In a public address before the Symphony’s premiere, Shostakovich proclaimed, “I dedicate my Seventh Symphony to our struggle with fascism, our coming victory over the enemy and to my native city, Leningrad.” He originally gave each of the movements titles and created a programmatic sketch for what each movement depicts. The four movement titles were: “War,” “Remembrance,” “the Wide Spaces of Our Land,” and “Victory.” He ultimately removed these titles feeling they were too narrow in expressing the music’s content. He later added the following descriptions:
Allegretto: War breaks suddenly into our peaceful life. … The recapitulation is a funeral march, a deeply tragic episode, a mass requiem.
Moderato (poco allegretto): A lyrical intermezzo … no program and fewer “concrete facts” than in the first movement.
Adagio: A pathetic adagio with drama in the middle episode.
Allegro non troppo: Victory, a beautiful life in the future.
In somewhat greater detail the composer describes the first movement in the following terms:
The [opening of] the first movement tells of the happy, peaceful life of people sure of themselves and their future. This is the simple, peaceful live lived before the war by thousands of Leningrad militiamen, by the whole city, by our country.
[Later] war bursts into the peaceful life of these people. I am not aiming for the naturalistic depiction of war, the depiction of the clatter of arms, the explosion of shells, and so on. I am trying to convey the image of war emotionally…The reprise is a funeral march or, rather, a requiem for the victims of the war. Simple people honor the memory of their heroes… After the requiem there is an even more tragic episode. I don’t know how to characterize this music. Maybe what is here are a mother’s tears or even that feeling when grief is so great that there are no tears left. These two lyrical fragments lead to the conclusion of the first movement, to the apotheosis of life, of the sun. At the very end distant thunder appears again reminding us that the war continues.
The second movement is a scherzo, a fairly well-developed lyrical episode, recalling pleasant events and past joys. The atmosphere is of gentle sadness and reverie. Joy of life and the worship of Nature are the dominant moods of the third movement.
It is worth commenting that many composers, upon hearing this symphony, especially the first movement, responded with varying degrees of derision. The movement is long and almost agonizing in its relentless repetition, undoubtedly a metaphor for the inexorable and seemingly interminable German onslaught. Shostakovich used a theme adapted from Franz Lehár’s The Merry Widow, believed to be a favorite of Hitler, for this maniacal repetition. Béla Bartók would parody this theme is the scherzo of his Concerto for Orchestra, which he was composing at the time.
Of the “Victory” finale Shostakovich is reported as having said, “my idea of victory isn’t something brutal: it’s better explained as the victory of light over darkness, of humanity over barbarism, of reason over reaction.” The music is ultimately triumphant, but not without lingering hints of the sorrow and suffering that have come before. The price of war, of this war in particular, was profound. Victory for the Soviet people came at immense cost in lives and sorrow, and even a work of nationalist propaganda cannot deny such a painful truth. © 2018 Robert S. Katz, PhD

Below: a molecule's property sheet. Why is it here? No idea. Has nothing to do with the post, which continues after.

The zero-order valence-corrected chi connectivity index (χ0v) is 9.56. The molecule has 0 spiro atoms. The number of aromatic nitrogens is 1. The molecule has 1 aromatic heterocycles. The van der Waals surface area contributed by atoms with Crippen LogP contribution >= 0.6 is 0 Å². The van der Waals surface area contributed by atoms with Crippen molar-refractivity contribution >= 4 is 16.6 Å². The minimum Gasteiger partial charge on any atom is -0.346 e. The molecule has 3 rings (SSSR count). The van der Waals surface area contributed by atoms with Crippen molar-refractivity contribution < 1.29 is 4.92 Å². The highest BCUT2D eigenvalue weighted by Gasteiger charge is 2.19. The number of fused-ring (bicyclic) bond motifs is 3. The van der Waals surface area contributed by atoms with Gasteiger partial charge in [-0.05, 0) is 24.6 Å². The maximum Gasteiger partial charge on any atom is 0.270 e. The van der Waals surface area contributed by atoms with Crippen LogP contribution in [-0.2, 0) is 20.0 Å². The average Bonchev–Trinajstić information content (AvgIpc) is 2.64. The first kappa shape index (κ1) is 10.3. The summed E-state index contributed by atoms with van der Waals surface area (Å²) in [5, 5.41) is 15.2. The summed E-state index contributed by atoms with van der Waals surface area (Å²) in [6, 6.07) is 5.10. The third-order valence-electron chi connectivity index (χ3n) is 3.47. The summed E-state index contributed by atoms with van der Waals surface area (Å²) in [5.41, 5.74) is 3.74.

Program Notes – Classics III
January 5, 2019
Wolfgang Mozart (1756-1791) virtually single-handedly transformed opera at the end of the 18th century. His works brought a new vision to the operatic stage in all aspects of production as he reconceived the ideas of serious and comic opera, not as separate categories but as varied aspects of drama as a whole. Works like The Marriage of Figaro (1786) and Don Giovanni (1787), seamlessly blend comedic and serious elements within the context of the Italian style operatic genre. In his last opera, The Magic Flute, K. 620, completed only months before his death in December of 1791, Mozart takes on the German popular musical theater genre of Singspiel and elevates it to unprecedented heights. Characters of aristocratic bearing appear alongside those of the most buffoonish stereotypes without turning into farce or heavy-handed moralizing. The opera, so heavily laden with symbolism on many levels, is a work of enduring insights and childlike enchantment. The wonderful overture, including solemn sounding trombones – the trombone was used more frequently in religious music of the time – is frequently performed separately in orchestral concerts. It is related to the story of the opera directly through the ceremonial chords in the brass heard at the opening and again mid-way through the piece. These chords evoke the music representing Sarastro and the priests of the “realm of light” whose true nature is revealed in Act II of the opera. The playfully enchanting character of the main Allegro section may be an allusion to the comical and naïve elements also prominent in the story, yet Mozart employs a fugal style of counterpoint in unfolding this idea, suggesting a kind of artful mastery also indicative of a more serious musical subject. The exquisite balancing of the serious and the playful displays Mozart’s incredible genius for conveying emotional and psychological complexity without being musically pedantic or tedious.